I installed a missing cap on the factory service valves and cured the obvious leak. System was flat before I started working on it, as confirmed by the HVAC tech, so no refrigerant was vented during my work.

And yes-I did a proper Evac and refill with vacuum pump /thermocouples / digital psychrometer / refrigeration gages / SuperHeat-SubCooling charts etc.[/QUOTE]

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Most systems cannot be retro fitted to the new refrigerant at a reasonable price, so replacement of major components is required.
Yes - a conversion to R410a is not possible -- hence the use of the alternative blend specifically designed for R22 retrofits.

I looked into getting a Mechanical License from my state so that I could do these conversions legally for $ for others. Seems an undeserved marked IMHO.

If I had to buy all the tools from scratch you may have a point, but I already had the vaccum pump/gages due to my personal auto ac work in the past.

But -- I have seen sub-$100 electric vacuum pumps at Harbor Freight, so this may not be as economically prohibitive as you suggest. Definitely more involved than doing an auto brake job, however. I think I was in for less than $300 including new vacuum pump oil, new tip for my refrigerant leak sensor and 30lbs of the alternative refrigerant.

So now that I have made the case that I am not a hack, I will go back to my original point that if you use an HVAC company, be sure they will actually work on your R12 system if it develops a leak and not just sell you a new system.

I was rather annoyed and caught off guard when they came back with this response.

-gauss

p.s. On a related note, once I line up an acetylene torch, I plan to install a replacement compressor into my residential kitchen refrigerator which has failed. My friends all think I am crazy for working on this too. To each their own.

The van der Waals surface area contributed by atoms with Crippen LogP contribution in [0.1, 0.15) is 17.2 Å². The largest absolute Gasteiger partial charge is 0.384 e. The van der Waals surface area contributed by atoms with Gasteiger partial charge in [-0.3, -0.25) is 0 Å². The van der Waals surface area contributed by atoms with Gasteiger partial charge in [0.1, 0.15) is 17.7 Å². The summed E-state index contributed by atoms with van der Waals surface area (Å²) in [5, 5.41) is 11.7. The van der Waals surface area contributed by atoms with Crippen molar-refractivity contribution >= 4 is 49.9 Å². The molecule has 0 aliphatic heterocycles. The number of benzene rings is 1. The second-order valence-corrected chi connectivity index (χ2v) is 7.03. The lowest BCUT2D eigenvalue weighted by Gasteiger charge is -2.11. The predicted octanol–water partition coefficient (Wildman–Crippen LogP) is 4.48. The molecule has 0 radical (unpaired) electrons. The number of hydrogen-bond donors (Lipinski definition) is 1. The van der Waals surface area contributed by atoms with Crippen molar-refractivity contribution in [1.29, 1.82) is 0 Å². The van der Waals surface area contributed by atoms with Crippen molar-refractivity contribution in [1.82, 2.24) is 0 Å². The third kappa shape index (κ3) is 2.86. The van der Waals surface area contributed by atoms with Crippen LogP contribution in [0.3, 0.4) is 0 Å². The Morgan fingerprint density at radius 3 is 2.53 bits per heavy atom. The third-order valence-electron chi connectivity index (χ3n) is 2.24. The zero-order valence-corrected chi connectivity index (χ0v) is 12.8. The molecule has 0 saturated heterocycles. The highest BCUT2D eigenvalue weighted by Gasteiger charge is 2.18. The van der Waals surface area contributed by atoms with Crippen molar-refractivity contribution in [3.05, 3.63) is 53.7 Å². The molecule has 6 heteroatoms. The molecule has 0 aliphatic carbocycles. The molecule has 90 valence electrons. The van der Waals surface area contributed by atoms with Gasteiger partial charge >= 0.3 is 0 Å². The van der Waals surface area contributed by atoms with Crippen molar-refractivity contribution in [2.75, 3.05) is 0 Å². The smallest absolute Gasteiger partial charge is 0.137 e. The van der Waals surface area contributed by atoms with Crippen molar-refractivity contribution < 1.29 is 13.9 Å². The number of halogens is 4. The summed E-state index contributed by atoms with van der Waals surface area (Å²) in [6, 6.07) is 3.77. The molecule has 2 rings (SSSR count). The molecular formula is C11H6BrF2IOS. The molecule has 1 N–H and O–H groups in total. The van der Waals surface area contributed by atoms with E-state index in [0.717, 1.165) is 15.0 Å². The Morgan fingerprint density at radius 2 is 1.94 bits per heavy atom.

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Old 03-28-2018, 07:42 PM   #58
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epilogue - I ended up fixing these systems myself with an R-22 "alternative" refrigerant. Worked out for me.
Which alternative did you use?
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Old 03-29-2018, 06:05 AM   #59
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Which alternative did you use?


R427A (Forane)
This came out of the off-the-record discussion with the HVAC guy. Said his buddies had used it successfully on personal jobs.

It is a blend of refrigerants of which I think the largest component is R134a.

-gauss
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Old 03-29-2018, 06:19 AM   #60
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So now that I have made the case that I am not a hack, I will go back to my original point that if you use an HVAC company, be sure they will actually work on your R12 system if it develops a leak and not just sell you a new system.

I was rather annoyed and caught off guard when they came back with this response.

-gauss

p.s. On a related note, once I line up an acetylene torch, I plan to install a replacement compressor into my residential kitchen refrigerator which has failed. My friends all think I am crazy for working on this too. To each their own.
My apologies for being a little too "in your face" with my post. Clearly you have the know how and tools, and in your shoes, with system dead in the water anyway, I might have done the same thing.